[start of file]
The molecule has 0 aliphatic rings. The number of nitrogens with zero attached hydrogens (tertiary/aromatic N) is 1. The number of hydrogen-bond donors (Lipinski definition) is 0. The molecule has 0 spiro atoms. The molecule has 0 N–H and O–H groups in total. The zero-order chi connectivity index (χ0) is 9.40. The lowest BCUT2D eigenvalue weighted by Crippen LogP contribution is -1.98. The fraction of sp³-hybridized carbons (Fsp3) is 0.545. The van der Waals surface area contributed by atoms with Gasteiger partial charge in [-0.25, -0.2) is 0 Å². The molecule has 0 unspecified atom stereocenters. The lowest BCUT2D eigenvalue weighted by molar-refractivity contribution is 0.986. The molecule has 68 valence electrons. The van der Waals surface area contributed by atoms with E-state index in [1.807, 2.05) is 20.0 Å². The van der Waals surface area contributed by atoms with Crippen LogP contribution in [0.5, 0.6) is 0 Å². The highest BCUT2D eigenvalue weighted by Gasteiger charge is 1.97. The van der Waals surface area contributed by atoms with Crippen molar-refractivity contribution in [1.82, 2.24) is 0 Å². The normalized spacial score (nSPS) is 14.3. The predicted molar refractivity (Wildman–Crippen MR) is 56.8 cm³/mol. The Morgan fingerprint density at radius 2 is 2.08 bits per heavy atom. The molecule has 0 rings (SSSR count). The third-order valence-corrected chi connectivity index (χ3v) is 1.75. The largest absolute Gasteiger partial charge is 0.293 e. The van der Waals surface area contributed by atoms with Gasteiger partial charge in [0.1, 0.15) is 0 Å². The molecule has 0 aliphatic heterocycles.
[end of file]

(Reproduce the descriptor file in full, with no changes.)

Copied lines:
The molecule has 0 aliphatic rings. The number of nitrogens with zero attached hydrogens (tertiary/aromatic N) is 1. The number of hydrogen-bond donors (Lipinski definition) is 0. The molecule has 0 spiro atoms. The molecule has 0 N–H and O–H groups in total. The zero-order chi connectivity index (χ0) is 9.40. The lowest BCUT2D eigenvalue weighted by Crippen LogP contribution is -1.98. The fraction of sp³-hybridized carbons (Fsp3) is 0.545. The van der Waals surface area contributed by atoms with Gasteiger partial charge in [-0.25, -0.2) is 0 Å². The molecule has 0 unspecified atom stereocenters. The lowest BCUT2D eigenvalue weighted by molar-refractivity contribution is 0.986. The molecule has 68 valence electrons. The van der Waals surface area contributed by atoms with E-state index in [1.807, 2.05) is 20.0 Å². The van der Waals surface area contributed by atoms with Crippen LogP contribution in [0.5, 0.6) is 0 Å². The highest BCUT2D eigenvalue weighted by Gasteiger charge is 1.97. The van der Waals surface area contributed by atoms with Crippen molar-refractivity contribution in [1.82, 2.24) is 0 Å². The normalized spacial score (nSPS) is 14.3. The predicted molar refractivity (Wildman–Crippen MR) is 56.8 cm³/mol. The Morgan fingerprint density at radius 2 is 2.08 bits per heavy atom. The molecule has 0 rings (SSSR count). The third-order valence-corrected chi connectivity index (χ3v) is 1.75. The largest absolute Gasteiger partial charge is 0.293 e. The van der Waals surface area contributed by atoms with Gasteiger partial charge in [0.1, 0.15) is 0 Å². The molecule has 0 aliphatic heterocycles.